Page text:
EU update on cross border estates, and VAT carousel measures

Cross border estates

On 14 October the European Commission proposed legislation designed to address current problems in the devolution of cross border estates. The proposal includes common rules for determining jurisdiction and applicable law. It also provides for mutual recognition of decisions in succession matters and the issuance of a European certificate of succession.

Significant concerns include the potential for lifetime gifts, such as gifts to charities, to be brought back into a person’s estate for distribution to their family, and the use of habitual residence on death to identify jurisdiction and applicable law. The UK has a choice whether to opt in to this measure. The Ministry of Justice launched a consultation on the proposal on 21 October, which runs until 2 December 2009. The House of Lords issued a call for evidence on 26 October with responses requested before 27 November. Both the Law Society of Scotland and the Law Society of England & Wales submitted responses to a consultation on the Commission’s earlier green paper in 2005.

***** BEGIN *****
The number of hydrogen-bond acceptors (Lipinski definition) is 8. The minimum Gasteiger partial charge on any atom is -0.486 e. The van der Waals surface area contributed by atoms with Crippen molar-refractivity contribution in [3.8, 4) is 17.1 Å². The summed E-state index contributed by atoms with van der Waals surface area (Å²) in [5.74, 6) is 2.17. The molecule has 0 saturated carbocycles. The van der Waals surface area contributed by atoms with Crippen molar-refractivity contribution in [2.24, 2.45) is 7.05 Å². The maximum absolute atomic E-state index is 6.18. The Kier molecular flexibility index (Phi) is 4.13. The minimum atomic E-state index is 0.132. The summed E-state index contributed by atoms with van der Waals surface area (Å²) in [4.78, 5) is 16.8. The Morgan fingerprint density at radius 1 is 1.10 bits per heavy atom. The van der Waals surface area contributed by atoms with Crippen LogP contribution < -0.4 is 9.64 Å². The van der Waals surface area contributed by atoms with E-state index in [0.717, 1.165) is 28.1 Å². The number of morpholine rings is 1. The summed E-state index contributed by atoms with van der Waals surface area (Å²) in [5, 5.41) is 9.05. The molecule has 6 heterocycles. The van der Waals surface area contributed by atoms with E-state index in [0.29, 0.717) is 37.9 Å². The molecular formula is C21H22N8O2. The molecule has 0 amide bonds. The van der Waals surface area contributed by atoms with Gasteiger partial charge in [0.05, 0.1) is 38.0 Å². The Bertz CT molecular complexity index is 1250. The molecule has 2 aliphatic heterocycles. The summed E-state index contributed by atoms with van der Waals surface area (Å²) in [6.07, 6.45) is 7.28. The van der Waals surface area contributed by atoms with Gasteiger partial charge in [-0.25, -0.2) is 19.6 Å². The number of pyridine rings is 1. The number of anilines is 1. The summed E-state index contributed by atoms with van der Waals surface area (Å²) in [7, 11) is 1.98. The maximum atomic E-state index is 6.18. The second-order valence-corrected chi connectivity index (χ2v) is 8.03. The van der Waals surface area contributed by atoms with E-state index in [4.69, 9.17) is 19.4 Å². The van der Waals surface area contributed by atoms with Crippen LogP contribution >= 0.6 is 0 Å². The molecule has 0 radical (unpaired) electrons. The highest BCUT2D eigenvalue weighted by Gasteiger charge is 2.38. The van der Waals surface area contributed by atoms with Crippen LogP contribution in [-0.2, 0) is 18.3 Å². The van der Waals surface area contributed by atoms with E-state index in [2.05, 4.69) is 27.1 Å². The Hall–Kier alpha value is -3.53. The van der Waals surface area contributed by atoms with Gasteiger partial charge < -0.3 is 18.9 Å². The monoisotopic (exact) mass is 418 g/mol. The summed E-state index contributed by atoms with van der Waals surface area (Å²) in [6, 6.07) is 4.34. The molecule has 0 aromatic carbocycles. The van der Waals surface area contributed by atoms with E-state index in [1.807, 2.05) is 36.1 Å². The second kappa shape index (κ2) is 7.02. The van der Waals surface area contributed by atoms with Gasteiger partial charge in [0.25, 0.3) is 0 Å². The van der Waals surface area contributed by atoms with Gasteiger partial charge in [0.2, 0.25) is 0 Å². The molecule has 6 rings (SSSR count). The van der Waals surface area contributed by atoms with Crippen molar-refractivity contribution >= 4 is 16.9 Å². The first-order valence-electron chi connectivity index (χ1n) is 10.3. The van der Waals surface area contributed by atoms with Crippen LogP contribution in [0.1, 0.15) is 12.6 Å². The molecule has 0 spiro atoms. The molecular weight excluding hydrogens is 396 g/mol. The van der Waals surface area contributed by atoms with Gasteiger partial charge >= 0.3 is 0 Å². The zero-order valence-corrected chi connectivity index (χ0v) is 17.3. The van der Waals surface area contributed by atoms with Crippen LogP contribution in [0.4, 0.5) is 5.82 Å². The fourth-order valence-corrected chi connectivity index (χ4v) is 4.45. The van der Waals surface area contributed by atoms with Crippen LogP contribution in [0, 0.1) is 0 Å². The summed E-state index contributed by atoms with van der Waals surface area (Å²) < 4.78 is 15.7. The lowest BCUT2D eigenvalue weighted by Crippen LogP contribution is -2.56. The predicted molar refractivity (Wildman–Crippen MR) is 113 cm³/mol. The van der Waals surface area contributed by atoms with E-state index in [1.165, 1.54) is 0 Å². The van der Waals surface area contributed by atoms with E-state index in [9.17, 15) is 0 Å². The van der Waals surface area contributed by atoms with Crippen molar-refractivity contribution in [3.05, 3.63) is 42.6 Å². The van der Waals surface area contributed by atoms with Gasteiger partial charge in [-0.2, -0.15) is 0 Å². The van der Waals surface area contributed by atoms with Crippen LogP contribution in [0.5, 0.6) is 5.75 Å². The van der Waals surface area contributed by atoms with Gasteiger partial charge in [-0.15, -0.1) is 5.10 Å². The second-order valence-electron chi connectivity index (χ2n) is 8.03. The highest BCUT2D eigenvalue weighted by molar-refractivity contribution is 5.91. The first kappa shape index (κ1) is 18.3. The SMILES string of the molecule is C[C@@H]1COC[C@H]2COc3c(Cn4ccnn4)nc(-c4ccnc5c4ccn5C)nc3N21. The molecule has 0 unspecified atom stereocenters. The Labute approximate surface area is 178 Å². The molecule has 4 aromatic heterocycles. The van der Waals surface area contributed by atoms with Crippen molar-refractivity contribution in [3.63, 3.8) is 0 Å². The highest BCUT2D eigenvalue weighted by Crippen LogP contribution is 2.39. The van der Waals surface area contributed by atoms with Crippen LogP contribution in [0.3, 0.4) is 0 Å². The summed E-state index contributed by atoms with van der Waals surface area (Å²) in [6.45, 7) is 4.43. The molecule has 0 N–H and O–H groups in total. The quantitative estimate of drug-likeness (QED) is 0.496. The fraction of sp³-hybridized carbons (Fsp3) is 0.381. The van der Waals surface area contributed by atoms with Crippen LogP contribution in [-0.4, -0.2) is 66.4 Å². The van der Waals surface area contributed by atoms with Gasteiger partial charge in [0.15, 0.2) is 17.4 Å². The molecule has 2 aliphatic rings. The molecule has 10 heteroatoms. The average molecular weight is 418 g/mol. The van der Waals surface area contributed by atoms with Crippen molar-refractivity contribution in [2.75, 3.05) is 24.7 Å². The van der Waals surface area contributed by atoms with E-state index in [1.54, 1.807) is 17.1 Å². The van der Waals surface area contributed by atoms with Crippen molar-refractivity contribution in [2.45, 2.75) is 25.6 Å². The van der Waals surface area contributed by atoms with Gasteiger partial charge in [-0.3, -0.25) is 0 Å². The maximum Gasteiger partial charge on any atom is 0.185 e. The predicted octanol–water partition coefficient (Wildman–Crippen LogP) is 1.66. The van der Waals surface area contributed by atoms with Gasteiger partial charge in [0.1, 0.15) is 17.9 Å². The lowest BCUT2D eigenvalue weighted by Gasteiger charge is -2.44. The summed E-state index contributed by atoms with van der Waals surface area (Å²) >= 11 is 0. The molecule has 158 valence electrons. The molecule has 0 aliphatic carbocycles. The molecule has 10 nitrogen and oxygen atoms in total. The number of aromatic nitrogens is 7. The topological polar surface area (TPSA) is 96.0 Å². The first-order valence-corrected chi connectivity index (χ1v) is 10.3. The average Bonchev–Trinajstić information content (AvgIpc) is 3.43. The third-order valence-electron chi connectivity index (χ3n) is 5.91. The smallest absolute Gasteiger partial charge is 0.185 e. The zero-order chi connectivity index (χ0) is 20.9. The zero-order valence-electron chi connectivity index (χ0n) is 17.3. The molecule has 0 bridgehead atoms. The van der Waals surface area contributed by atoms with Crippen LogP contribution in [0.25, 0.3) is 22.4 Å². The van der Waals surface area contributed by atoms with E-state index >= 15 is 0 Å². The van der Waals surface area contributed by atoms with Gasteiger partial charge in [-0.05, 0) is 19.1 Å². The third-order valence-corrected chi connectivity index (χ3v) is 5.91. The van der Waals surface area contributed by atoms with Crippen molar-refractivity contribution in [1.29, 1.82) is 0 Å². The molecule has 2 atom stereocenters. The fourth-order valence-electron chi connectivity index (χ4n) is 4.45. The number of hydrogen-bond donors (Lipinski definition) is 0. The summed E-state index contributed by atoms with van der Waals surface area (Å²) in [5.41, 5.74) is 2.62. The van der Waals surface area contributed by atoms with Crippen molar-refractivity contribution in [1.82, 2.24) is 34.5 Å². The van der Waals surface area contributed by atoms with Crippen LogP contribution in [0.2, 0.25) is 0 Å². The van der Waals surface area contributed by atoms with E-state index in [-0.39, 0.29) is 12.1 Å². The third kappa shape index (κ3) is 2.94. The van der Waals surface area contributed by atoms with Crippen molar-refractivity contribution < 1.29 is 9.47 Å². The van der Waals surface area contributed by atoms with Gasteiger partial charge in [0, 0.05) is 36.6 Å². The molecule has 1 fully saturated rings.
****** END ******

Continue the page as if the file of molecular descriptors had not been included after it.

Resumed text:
VAT carousel measures

In an attempt to combat carousel fraud, on 29 September the European Commission proposed a reverse charge scheme, which will apply to goods deemed most susceptible to carousel fraud, including mobile phones, perfumes, precious metals and greenhouse gas allowances. Under the scheme, VAT registered purchasers of the goods (rather than suppliers) will be required to account for VAT, but can seek recovery in the normal way. The UK has applied a reverse charge scheme to sales of mobile phones and computer chips since 1 June 2007.

Carousel fraud occurs when traders exploit the intra-Community VAT system, where cross border transactions are generally zero rated, by using a fabricated chain of contracts to illegally retain VAT charged and reclaimed.

Share this article
Add To Favorites